How to conduct effective stay interviews

Stay interview could have impact on minimizing employee turnover

How to conduct effective stay interviews

Amid the “great resignation” of 2021, more organizations are looking into conducting stay interviews to prevent employees from leaving. But because they were never given as much importance as exit interviews, stay interviews remain a mystery to many employers.

So what is the stay interview, and does it really have an effect on minimizing employee turnover rates?

Read more: What are the most popular interview questions?

What is a stay interview?

As its name implies, a stay interview is an informal one-on-one discussion between a manager and employee to find ways to keep the employee in the organization.

During this discussion, managers aim to understand what changes would make an employee stay and what’s driving them to leave. Companies can then use the information to address problems in their workplace.

While similar, the stay interview differs from an exit interview because the aim is to motivate an employee to stay and create a workplace where they can see themselves in the long run.

Advantages of stay interview

The most obvious and significant benefit of a stay interview is its role in lowering an organization’s employee turnover rate.

According to a Mercer study, Canadian companies have an average employee turnover rate of 21 per cent -- and the recently released 2021 Hays salary guide found that the most common reasons for Canadian employees wanting to quit are due to unmatched compensation expectations, lack of career growth opportunities, and insufficient benefits being offered. A stay interview allows companies to identify these reasons early and address them appropriately.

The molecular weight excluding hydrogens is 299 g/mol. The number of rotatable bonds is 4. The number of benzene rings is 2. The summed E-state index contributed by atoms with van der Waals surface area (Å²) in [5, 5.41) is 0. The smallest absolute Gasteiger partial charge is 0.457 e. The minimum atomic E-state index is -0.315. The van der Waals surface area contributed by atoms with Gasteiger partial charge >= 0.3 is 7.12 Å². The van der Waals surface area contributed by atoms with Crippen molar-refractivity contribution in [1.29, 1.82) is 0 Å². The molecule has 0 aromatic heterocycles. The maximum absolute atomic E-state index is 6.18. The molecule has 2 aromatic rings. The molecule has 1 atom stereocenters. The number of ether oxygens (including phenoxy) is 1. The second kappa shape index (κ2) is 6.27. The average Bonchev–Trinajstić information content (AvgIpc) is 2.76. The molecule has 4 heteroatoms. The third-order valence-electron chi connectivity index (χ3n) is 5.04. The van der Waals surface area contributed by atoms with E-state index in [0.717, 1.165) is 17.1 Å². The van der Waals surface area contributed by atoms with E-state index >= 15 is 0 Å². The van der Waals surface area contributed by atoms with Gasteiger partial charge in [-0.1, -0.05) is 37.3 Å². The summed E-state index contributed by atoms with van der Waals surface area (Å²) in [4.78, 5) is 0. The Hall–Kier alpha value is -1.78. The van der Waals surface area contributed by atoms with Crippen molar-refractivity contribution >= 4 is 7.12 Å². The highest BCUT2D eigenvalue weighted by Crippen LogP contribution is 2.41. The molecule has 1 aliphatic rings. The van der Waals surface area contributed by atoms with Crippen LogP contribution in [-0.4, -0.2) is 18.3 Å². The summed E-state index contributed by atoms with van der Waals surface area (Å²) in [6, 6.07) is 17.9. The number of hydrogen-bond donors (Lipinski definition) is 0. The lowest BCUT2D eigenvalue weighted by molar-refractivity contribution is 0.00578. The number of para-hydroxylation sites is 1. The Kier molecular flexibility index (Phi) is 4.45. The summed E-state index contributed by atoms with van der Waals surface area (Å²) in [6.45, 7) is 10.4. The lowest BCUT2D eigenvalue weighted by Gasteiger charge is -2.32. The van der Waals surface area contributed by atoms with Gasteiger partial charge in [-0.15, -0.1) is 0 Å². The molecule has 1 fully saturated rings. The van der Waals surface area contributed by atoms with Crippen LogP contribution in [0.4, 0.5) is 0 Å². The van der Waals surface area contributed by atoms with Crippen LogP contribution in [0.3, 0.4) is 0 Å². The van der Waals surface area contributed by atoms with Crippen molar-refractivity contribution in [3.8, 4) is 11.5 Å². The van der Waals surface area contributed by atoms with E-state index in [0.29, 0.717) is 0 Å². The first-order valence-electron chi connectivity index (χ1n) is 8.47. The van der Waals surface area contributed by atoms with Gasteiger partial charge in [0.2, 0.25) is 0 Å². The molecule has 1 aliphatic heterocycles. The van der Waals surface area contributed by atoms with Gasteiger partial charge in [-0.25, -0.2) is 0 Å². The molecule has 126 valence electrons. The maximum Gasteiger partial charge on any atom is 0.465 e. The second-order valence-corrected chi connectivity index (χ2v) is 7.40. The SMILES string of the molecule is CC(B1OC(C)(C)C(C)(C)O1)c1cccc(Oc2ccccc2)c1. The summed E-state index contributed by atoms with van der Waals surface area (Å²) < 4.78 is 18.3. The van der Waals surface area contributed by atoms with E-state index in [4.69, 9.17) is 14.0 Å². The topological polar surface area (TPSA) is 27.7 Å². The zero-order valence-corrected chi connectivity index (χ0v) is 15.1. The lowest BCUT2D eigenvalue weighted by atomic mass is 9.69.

Conducting stay interviews can also uncover new and innovative learning and development opportunities for both the company and employees. For example, poor communication among teams is something managers can address with the help of the learning and development department. Offering training seminars to the team members will improve their communication skills which can benefit them in their future roles and professional development – leading to better output with their co-workers, which helps the company and clients as well. 

Additionally, stay interviews can help increase employee engagement and trust in the workplace. Checking in with current employees about their current state is a great way to get information and to build open communication between managers and employees. When employees feel the genuine concern of their employers, they feel appreciated and are more likely to share honest opinions.

Therefore, it is crucial for the manager to make the employee comfortable during the stay interview and invite as much critical feedback as possible. Since it is in the form of an informal discussion, employees would likely feel more comfortable sharing their thoughts through a stay interview compared to a formal interview or survey.

Things to ask in stay interview

Asking the right questions that lead to companies gaining insight on their performance and how employees view the company is crucial for a practical stay interview. There is no fixed flow of questions to follow. Managers and HR leaders should be prepared to create a good flow of questions during the interview and be comfortable enough to ask meaningful follow-up questions to understand the thoughts of the employee on certain issues.

The goal of stay interview questions is to find out what companies need to do to keep good employees from leaving. For example, an employee may state they would most likely quit due to the company’s poor work environment. Managers can then use that feedback to find out further what employees would like to see and discuss steps that would help, such as scheduling weekly meetings to improve work relations and the environment.

Listed below are some sample questions managers and HR leaders may use to start a discussion: